Health benefits of traditional corn, beans, and pumpkin: in vitro studies for hyperglycemia and hypertension management.
ABSTRACT Levels of obesity-linked non-insulin-dependent diabetes mellitus (NIDDM) and hypertension are highest among indigenous communities in North America. This is linked to changes in dietary pattern towards high calorie foods such as sugar, refined grain flour, and sweetened beverages. Therefore, a return to traditional dietary patterns may help to reduce these disease problems because of better balance of calories and beneficial nutrients. Further protective non-nutrient phenolic phytochemicals against NIDDM and hypertension are potentially high in these foods but less understood. In this study antidiabetic- and antihypertension-relevant potentials of phenolic phytochemicals were confirmed in select important traditional plant foods of indigenous communities such as pumpkin, beans, and maize using in vitro enzyme assays for -glucosidase, alpha-amylase, and angiotensin I-converting enzyme (ACE) inhibitory activities. In vitro inhibitory activities of these enzymes provide a strong biochemical rationale for further in vivo studies and dietary management strategy for NIDDM through the control of glucose absorption and reduction of associated hypertension. These enzyme inhibitory activities were further compared to total soluble phenolic content and antioxidant activity of the above-targeted plant foods. Pumpkin showed the best overall potential. Among the varieties of pumpkin extracts P5 (round orange) and P6 (spotted orange green) had high content of total phenolics and moderate antioxidant activity coupled to moderate to high alpha-glucosidase and ACE inhibitory activities. Therefore this phenolic antioxidant-enriched dietary strategy using specific traditional plant food combinations can generate a whole food profile that has the potential to reduce hyperglycemia-induced pathogenesis and also associated complications linked to cellular oxidation stress and hypertension.
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ABSTRACT: Cereals and legumes are key components of a healthy and balanced diet. Accordingly, many national nutritional guidelines emphasize their health promoting properties by placing them at the base of nutritional food pyramids. This concept is further validated by the observed correlation between a lower risk and occurrence of chronic diseases and the adherence to dietary patterns, like the Mediterranean diet, in which cereal grains, legumes and derived products represent a staple food. In the search for a dietary approach to control/prevent chronic degenerative diseases, protein derived bioactive peptides may represent one such source of health-enhancing components. These peptides may already be present in foods as natural components or may derive from hydrolysis by chemical or enzymatic treatments (digestion, hydrolysis or fermentation). Many reports are present in the literature regarding the bioactivity of peptides in vitro and a wide range of activities has been described, including antimicrobial properties, blood pressure-lowering (ACE inhibitory) effects, cholesterol-lowering ability, antithrombotic and antioxidant activities, enhancement of mineral absorption/bioavailability, cyto- or immunomodulatory effects, and opioid-like activities. However it is difficult to translate these observed effects to human. In fact, the active peptide may be degraded during digestion, or may not be absorbed or reach the target tissues at a concentration necessary to exert its function. This review will focus on bioactive peptides identified in cereals and legumes, from an agronomical and biochemical point of view, including considerations about requirements for the design of appropriate clinical trials necessary for the assessment of their nutraceutical effect in vivo.International Journal of Molecular Sciences 11/2014; 15:21120-21135. · 2.34 Impact Factor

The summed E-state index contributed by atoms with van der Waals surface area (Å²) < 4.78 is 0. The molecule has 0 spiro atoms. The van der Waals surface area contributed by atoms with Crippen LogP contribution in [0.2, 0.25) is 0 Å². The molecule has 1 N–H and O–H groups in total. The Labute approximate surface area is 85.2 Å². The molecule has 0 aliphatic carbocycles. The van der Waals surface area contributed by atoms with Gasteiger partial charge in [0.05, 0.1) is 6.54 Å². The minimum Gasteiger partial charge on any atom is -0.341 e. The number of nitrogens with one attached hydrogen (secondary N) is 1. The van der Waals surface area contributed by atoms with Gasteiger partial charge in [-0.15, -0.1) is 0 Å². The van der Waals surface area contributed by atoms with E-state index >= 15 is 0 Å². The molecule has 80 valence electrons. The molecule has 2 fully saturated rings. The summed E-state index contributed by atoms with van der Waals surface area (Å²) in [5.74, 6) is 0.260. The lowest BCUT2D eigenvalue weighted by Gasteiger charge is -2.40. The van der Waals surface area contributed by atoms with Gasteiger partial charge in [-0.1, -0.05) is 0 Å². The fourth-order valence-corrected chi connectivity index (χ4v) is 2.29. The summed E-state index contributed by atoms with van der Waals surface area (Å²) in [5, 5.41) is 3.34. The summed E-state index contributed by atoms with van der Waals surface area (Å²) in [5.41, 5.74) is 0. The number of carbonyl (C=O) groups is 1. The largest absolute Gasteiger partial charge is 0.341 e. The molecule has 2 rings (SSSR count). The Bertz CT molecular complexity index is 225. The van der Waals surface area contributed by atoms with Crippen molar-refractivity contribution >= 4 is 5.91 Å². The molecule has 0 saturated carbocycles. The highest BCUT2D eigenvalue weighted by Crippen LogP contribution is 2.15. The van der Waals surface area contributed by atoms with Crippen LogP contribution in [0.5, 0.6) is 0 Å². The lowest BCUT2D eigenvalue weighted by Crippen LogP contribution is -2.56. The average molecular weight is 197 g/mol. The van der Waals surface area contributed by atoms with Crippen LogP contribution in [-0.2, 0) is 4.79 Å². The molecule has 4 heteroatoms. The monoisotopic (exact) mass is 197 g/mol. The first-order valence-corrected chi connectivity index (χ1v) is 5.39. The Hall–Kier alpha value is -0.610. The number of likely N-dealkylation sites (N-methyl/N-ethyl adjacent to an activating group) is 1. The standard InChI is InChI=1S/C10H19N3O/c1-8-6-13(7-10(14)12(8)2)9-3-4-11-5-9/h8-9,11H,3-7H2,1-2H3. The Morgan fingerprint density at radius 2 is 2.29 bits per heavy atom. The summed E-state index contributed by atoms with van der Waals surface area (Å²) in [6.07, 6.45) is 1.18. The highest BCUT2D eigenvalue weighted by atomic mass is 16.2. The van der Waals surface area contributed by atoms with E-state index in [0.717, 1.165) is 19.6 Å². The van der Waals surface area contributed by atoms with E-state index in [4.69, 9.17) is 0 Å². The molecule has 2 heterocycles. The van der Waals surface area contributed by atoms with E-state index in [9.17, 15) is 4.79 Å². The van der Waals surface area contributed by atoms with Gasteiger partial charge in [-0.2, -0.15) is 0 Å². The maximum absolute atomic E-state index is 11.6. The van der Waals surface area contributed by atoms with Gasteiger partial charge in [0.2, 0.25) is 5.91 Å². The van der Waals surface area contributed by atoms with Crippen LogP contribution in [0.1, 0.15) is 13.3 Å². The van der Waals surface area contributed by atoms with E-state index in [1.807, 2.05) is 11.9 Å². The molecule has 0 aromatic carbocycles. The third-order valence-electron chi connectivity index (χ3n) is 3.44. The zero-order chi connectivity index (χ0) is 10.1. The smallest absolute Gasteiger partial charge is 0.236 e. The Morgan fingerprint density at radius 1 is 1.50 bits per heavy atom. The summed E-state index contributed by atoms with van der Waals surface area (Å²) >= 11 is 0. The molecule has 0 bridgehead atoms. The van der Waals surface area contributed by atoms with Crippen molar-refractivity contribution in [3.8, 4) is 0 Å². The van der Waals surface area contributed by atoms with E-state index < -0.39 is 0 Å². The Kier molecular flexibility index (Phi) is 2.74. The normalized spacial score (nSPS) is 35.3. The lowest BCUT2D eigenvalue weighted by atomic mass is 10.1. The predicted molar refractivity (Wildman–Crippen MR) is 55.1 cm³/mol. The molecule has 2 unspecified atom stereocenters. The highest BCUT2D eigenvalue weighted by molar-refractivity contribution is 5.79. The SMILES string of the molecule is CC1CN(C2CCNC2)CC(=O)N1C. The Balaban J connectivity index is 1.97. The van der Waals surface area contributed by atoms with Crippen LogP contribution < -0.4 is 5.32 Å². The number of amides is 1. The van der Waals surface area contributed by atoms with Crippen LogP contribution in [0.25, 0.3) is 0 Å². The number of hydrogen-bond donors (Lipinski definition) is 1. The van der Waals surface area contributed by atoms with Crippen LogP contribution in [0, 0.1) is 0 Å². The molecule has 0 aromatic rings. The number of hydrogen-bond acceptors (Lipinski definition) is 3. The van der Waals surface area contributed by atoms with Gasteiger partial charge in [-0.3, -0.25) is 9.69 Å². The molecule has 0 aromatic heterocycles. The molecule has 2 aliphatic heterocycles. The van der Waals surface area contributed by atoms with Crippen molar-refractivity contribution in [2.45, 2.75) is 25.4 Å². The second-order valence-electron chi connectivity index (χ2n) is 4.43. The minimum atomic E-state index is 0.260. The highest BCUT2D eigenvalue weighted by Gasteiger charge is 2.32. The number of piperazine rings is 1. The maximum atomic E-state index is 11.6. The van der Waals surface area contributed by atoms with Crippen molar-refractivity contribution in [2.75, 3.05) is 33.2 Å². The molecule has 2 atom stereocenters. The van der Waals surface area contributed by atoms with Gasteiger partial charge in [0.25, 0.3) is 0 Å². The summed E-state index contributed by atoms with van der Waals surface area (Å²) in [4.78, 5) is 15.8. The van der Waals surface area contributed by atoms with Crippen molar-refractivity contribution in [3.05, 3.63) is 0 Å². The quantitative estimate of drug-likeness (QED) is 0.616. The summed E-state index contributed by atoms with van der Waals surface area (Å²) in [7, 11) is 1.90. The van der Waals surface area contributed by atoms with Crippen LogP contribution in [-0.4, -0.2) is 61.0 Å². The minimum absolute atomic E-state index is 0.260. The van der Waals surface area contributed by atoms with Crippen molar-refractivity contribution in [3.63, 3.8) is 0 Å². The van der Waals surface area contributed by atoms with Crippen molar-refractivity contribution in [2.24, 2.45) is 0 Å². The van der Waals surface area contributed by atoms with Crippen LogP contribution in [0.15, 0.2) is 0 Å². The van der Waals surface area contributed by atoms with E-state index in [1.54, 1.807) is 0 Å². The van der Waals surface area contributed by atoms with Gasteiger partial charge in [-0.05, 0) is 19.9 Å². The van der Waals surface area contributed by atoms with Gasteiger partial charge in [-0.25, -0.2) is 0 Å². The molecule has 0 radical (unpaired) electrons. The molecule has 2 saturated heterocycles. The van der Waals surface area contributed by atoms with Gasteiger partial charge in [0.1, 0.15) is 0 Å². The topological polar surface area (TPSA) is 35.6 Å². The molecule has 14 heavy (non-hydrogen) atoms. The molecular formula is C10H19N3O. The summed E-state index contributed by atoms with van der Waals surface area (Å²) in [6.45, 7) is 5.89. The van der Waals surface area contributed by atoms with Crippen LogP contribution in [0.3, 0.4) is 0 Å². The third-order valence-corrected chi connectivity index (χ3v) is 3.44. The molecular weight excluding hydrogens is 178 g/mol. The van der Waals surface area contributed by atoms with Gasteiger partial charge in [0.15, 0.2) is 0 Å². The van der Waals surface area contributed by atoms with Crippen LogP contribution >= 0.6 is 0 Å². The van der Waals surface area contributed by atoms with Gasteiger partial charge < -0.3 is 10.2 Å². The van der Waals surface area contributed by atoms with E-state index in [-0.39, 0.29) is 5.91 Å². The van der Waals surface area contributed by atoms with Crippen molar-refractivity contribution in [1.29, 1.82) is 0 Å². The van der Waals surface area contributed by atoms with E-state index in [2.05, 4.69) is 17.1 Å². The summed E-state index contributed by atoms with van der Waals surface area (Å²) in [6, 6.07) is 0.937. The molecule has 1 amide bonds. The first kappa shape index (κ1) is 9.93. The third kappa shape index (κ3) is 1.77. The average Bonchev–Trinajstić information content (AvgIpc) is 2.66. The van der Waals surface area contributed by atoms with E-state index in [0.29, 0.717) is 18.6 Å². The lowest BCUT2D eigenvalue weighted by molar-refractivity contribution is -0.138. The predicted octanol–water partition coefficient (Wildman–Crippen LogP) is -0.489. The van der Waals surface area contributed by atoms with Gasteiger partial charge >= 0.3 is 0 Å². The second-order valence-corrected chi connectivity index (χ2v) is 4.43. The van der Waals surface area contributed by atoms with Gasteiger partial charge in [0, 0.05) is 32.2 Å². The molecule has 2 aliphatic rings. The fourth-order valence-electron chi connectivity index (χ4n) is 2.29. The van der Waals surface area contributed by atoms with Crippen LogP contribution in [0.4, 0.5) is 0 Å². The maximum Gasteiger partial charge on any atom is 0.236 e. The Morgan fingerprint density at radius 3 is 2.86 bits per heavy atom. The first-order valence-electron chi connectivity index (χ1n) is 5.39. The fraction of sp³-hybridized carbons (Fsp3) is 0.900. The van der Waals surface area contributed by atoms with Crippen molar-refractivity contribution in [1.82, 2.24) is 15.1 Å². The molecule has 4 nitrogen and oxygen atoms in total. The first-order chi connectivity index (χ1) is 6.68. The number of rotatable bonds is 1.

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ABSTRACT: To investigate the inhibitory effect of phenolic-rich extracts from Cola nitida (C. nitida) seeds on key enzymes linked with type-2 diabetes and Fe(2+) induced oxidative stress in rat pancreas.Asian Pacific Journal of Tropical Biomedicine 05/2014; 4(Suppl 1):S405-12.
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ABSTRACT: Abstract This study evaluated the in vitro antioxidative activity of Khaya senegalensis extracts and inhibitory effects of some solvent fractions on α-glucosidase and α-amylase activities. The stem bark, root and leaf samples of the plant were sequentially extracted with ethyl acetate, ethanol and water and then tested for antioxidative activity. Our findings revealed that the ethanolic extract of the root had the highest antioxidative activity. Solvent-solvent fractionation of the root ethanolic extract yielded a butanol fraction that showed higher antioxidative activity than other fractions. Furthermore, the butanol fraction had significantly higher (p < 0.05) α-glucosidase and α-amylase inhibitory activities with IC50 values of 2.89 ± 0.46 and 97.51 ± 5.72 μg mL-1, respectively. Enzyme kinetic studies indicated that the butanol fraction is a non-competitive inhibitor for α-glucosidase with an inhibition binding constant Ki of 1.30 μg mL-1 and a competitive inhibitor of α-amylase with a Ki of 7.50 μg mL-1. GC-MS analysis revealed that the butanol fraction contained two chromones, p-anilinophenol and 3-ethyl-5-(3- ethyl-(3H)-benzothiazol-2-ylidene)-2-(p-tolylvinylamino)- 4-thiazolidinone. Data obtained in the study suggest that the butanol fraction derived from the ethanolic extract of K. senegalensis root possessed excellent antioxidative as well as α-glucosidase and a-amylase inhibitory activities while chromones and/or p-anilinophenol could be the main bioactive compounds responsible for the observed activities.Acta pharmaceutica (Zagreb, Croatia). 09/2014; 64(3):311-24.